Wilson almost didn't make it there on time, what with discovering that he was now temporarily homeless. His randomly assigned roommate had checked out early and dumped his suitcase at the front desk.

"We're fully booked for the conference," the clerk says as she peers at her computer screen. "I can recommend some hotels nearby."

"Give him a key to 421," House says. "My roommate never showed."

Wilson has time to hastily clean up and shake a few wrinkles out of his crushed clothes before hurrying down to the conference facility.

The chairperson for the afternoon program introduces House as having done his research at Mercy Hospital in New York City. Wilson knows it's not a teaching or research hospital, which means House squeezed in time to compile his findings while working on the infectious disease staff. He flips to the back of the extensive program for the conference and finds a thumbnail CV for House that lists him as being in Baltimore in 1992. From the looks of things, House moves around a lot.

House, who hasn't bothered to change clothes, is not a crowd-pleasing speaker. He doesn't warm up by presenting his credentials. He doesn't crack a joke or thank the person who introduced him.

House dives straight into the topic, his notes in his left hand and the chalk in his right flying across the blackboard as he draws vector diagrams. Sometimes he stalks right up to the edge of the tiny stage and looks out at the audience like he's seeking some particular target among the packed seats.

House spends the question and answer session volleying remarks with several other attendees, all of whom behave as if they've been personally insulted by House.

"What was that all about?" Wilson asks as he follows House to the elevators.

"My research trumped theirs. Actually, mine crushed theirs and made them all look like graduates of the Romper Room School of Medicine." House snorts as he stabs the call button. "They won't even start to think about the overall problem until they have critically ill patients in ICU with infections that'll make bubonic plague seem like a hangnail."

"And you clearly have," Wilson says.

"Clearly." House punches the button again. "But they won't use what they just heard and people will die. But not too many, not enough to keep them up at night."

"Why didn't you go into public health? Those are the kind of people who listen to policy-makers."

"Little drawback with my attitude: I hate the public." House isn't smiling now, and Wilson can see the beginning of crow’s feet around his eyes and long frown lines beside his mouth.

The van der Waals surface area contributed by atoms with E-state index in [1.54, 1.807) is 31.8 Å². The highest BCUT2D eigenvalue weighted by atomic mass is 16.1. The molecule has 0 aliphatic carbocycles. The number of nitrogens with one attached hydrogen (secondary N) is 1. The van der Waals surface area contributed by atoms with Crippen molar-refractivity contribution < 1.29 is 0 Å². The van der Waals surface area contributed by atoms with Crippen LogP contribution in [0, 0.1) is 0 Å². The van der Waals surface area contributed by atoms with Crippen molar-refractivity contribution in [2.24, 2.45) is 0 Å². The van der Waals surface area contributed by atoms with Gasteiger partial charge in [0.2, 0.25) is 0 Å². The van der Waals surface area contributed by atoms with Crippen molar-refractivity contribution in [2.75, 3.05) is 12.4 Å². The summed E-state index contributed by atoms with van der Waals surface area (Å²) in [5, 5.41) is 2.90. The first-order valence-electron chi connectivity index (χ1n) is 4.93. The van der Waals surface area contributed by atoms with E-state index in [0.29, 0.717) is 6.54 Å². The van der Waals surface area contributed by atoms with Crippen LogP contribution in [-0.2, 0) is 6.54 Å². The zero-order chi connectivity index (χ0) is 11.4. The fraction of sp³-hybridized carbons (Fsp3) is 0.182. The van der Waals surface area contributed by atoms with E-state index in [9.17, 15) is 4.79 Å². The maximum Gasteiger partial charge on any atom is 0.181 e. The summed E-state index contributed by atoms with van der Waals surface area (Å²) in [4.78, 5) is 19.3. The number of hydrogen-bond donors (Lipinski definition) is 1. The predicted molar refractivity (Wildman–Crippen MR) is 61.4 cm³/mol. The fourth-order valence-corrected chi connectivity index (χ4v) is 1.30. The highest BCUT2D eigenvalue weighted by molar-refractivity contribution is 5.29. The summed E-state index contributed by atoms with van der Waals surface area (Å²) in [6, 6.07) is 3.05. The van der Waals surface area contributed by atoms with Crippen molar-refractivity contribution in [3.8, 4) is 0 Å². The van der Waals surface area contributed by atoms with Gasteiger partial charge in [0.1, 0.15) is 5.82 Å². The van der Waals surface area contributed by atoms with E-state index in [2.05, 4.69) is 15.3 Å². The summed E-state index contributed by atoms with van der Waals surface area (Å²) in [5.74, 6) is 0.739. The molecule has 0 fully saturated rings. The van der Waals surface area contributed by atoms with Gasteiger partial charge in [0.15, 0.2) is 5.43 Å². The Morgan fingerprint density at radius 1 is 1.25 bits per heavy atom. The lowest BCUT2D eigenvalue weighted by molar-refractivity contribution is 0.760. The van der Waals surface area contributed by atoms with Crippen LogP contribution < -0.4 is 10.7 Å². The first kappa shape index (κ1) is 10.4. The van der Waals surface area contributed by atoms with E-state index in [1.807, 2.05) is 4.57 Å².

"Then I guess you're not going to the cocktail party tonight."

"Neither will you if you want to be remotely cool," House replies.

He winds up following House from a bar to a blues joint where House took over the piano at the break and ignored requests, and then back to another bar, one without any decade-old Billy Joel break-up songs on the jukebox.

It's near midnight and Wilson's drunk more beer than he should and he's talked about the ending of his brief marriage more than he thought he would. He's getting fuzzy-headed with drink and fatigue, but House shows no signs of stopping and has cadged an old Irishman into betting on a game of darts.

"Stop leaning, you bean pole," the old man yells, but he's good-humored about it, and Wilson looks over to see House whip the dart forward. His whole body follows through down to the still point of his feet. He's had enough Scotch that he weaves when his sneakers leave the floor, but the dart hits the first ring out from the bull’s eye.

House pulls himself up straight. "Two out of three?" he offers, and the old man laughs.

"You're staggering, son. I'll wipe the floor with you."

The old man doesn't catch the gleam of anticipation in House's eyes as he glances over at Wilson. "I need a few more minutes," House says.

He beats the old man soundly, but it takes more than a few minutes. It's two in the morning when Wilson finally falls into the spare bed in House's room.

His dreams are woven of neon, of the shadows cast by ornate iron balconies, and colored with snatches of jazz and the cries of street barkers outside the strip clubs. He hears the insistent boogie-woogie beat House pounds out on the blues club piano, and feels again the women who brushed up against him as he sat alone at the table.

He dreams that night of dancing, but the angular body in his arms is not his wife. To his astonishment, it's House. It should be odd; after all, he has to stand up on his toes to rest his chin on House's shoulder, but instead it feels right. He sways, holding one of those big hands in his, hip to hip with a man he's known less than a day, and sees the sliver of blue, bright as a macaw's feathers, of House's eye when he looks upward.

He wakes up with his heart pounding and an aching hard-on.

In the bathroom, he gets into the shower as soon as it’s warm enough to tolerate. The shower gel slicks up his hand, and it’s just a minute until release, a few quick pumps in time with his racing heart and his head is back against the tiles. It's been months since anyone touched him and even longer since he's done this. He comes so hard he sees stars behind his screwed-shut eyes.

He dries off by the candle’s worth of light put out by the tiny nightlight plugged into the wall outlet, pulls on his boxers and crawls back between the sheets.

House has not stirred during all this. In the pale blue predawn light filtering through the curtains, Wilson can see that he’s sleeping on his back, with one arm outflung like fencer, the other lying palm down across his body, his fingers half-curled in sleep.

If he reached out and leaned over, Wilson could touch House’s outstretched hand, but he doesn’t. He rolls onto his side, closes his eyes, and suddenly imagines those long fingers wrapped around his cock.

The thought almost sends him straight out of bed and back to the bathroom. He turns on his back and stares into the shadows above.

This is crazy, he thinks. House is not gay, not if the slightly predatory appreciation he saw in House's face whenever a woman approached him tonight is to be believed. He's also not gay, despite a little experimentation in college with his roommate's intriguingly androgynous Québécois cousin that he's never really counted.

The past two days seem like a blurry dream: the quick pop of rage that cut through his grief and made him throw a glass in the first place, being handcuffed and taken off to jail, House appearing out of nowhere to spring him and lead him like Orpheus through the hot New Orleans night.

He's been through a lot, not just today or yesterday but in all the months leading up to this conference, when his fledging marriage was dying before it could really take wings. He's not slept much and had far too much to drink.